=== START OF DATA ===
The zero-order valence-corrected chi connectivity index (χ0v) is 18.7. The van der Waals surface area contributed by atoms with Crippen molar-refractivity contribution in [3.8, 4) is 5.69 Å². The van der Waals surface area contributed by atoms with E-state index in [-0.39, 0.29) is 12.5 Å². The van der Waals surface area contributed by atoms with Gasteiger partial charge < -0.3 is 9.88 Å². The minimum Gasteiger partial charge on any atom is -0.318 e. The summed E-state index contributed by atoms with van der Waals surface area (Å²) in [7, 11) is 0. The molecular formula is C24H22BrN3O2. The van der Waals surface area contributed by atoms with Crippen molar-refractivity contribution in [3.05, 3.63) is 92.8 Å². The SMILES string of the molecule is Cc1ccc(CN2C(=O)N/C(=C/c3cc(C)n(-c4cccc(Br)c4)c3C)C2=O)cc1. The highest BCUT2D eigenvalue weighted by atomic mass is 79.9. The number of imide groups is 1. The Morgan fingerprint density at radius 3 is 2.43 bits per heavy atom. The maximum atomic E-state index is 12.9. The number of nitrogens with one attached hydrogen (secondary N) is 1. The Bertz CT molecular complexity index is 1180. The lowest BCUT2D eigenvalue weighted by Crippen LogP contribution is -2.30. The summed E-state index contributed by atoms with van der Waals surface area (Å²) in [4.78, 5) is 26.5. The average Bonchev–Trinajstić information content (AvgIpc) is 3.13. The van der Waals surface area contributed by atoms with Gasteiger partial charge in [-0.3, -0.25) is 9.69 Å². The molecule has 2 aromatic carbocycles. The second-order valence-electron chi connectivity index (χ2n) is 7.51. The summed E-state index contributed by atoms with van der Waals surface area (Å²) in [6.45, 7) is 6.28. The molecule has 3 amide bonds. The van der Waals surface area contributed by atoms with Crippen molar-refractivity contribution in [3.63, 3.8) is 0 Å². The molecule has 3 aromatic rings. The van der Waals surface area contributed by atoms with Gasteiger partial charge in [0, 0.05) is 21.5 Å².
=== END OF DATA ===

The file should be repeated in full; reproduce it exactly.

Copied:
The zero-order valence-corrected chi connectivity index (χ0v) is 18.7. The van der Waals surface area contributed by atoms with Crippen molar-refractivity contribution in [3.8, 4) is 5.69 Å². The van der Waals surface area contributed by atoms with E-state index in [-0.39, 0.29) is 12.5 Å². The van der Waals surface area contributed by atoms with Gasteiger partial charge < -0.3 is 9.88 Å². The minimum Gasteiger partial charge on any atom is -0.318 e. The summed E-state index contributed by atoms with van der Waals surface area (Å²) in [7, 11) is 0. The molecular formula is C24H22BrN3O2. The van der Waals surface area contributed by atoms with Crippen molar-refractivity contribution in [3.05, 3.63) is 92.8 Å². The SMILES string of the molecule is Cc1ccc(CN2C(=O)N/C(=C/c3cc(C)n(-c4cccc(Br)c4)c3C)C2=O)cc1. The highest BCUT2D eigenvalue weighted by atomic mass is 79.9. The number of imide groups is 1. The Morgan fingerprint density at radius 3 is 2.43 bits per heavy atom. The maximum atomic E-state index is 12.9. The number of nitrogens with one attached hydrogen (secondary N) is 1. The Bertz CT molecular complexity index is 1180. The lowest BCUT2D eigenvalue weighted by Crippen LogP contribution is -2.30. The summed E-state index contributed by atoms with van der Waals surface area (Å²) in [4.78, 5) is 26.5. The average Bonchev–Trinajstić information content (AvgIpc) is 3.13. The van der Waals surface area contributed by atoms with Gasteiger partial charge in [-0.3, -0.25) is 9.69 Å². The molecule has 2 aromatic carbocycles. The second-order valence-electron chi connectivity index (χ2n) is 7.51. The summed E-state index contributed by atoms with van der Waals surface area (Å²) in [6.45, 7) is 6.28. The molecule has 3 amide bonds. The van der Waals surface area contributed by atoms with Crippen molar-refractivity contribution in [3.63, 3.8) is 0 Å². The molecule has 3 aromatic rings. The van der Waals surface area contributed by atoms with Gasteiger partial charge in [0, 0.05) is 21.5 Å².